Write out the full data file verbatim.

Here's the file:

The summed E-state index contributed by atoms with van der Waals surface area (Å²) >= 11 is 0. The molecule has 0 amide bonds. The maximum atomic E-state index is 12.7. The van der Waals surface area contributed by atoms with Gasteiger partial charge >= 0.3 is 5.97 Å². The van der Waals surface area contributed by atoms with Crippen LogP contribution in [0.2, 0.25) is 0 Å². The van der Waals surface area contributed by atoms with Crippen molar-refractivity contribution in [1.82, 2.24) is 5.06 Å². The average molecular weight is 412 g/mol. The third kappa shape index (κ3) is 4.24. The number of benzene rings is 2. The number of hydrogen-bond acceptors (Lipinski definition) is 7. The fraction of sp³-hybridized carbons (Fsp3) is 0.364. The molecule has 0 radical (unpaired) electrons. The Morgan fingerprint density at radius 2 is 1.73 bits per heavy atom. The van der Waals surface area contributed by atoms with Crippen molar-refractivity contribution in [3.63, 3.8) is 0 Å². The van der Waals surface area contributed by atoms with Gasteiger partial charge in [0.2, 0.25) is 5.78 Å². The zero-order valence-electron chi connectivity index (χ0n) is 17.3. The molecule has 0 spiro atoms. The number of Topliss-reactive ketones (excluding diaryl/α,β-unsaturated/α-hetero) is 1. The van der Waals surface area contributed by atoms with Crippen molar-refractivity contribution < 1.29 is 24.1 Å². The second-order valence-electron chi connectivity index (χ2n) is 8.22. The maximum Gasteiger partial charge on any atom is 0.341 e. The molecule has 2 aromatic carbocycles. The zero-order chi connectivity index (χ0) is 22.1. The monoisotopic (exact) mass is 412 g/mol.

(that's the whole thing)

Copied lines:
The summed E-state index contributed by atoms with van der Waals surface area (Å²) >= 11 is 0. The molecule has 0 amide bonds. The maximum atomic E-state index is 12.7. The van der Waals surface area contributed by atoms with Gasteiger partial charge >= 0.3 is 5.97 Å². The van der Waals surface area contributed by atoms with Crippen LogP contribution in [0.2, 0.25) is 0 Å². The van der Waals surface area contributed by atoms with Crippen molar-refractivity contribution in [1.82, 2.24) is 5.06 Å². The average molecular weight is 412 g/mol. The third kappa shape index (κ3) is 4.24. The number of benzene rings is 2. The number of hydrogen-bond acceptors (Lipinski definition) is 7. The fraction of sp³-hybridized carbons (Fsp3) is 0.364. The molecule has 0 radical (unpaired) electrons. The Morgan fingerprint density at radius 2 is 1.73 bits per heavy atom. The van der Waals surface area contributed by atoms with Crippen molar-refractivity contribution in [3.63, 3.8) is 0 Å². The van der Waals surface area contributed by atoms with Gasteiger partial charge in [0.2, 0.25) is 5.78 Å². The zero-order valence-electron chi connectivity index (χ0n) is 17.3. The molecule has 0 spiro atoms. The number of Topliss-reactive ketones (excluding diaryl/α,β-unsaturated/α-hetero) is 1. The van der Waals surface area contributed by atoms with Crippen molar-refractivity contribution < 1.29 is 24.1 Å². The second-order valence-electron chi connectivity index (χ2n) is 8.22. The maximum Gasteiger partial charge on any atom is 0.341 e. The molecule has 2 aromatic carbocycles. The zero-order chi connectivity index (χ0) is 22.1. The monoisotopic (exact) mass is 412 g/mol.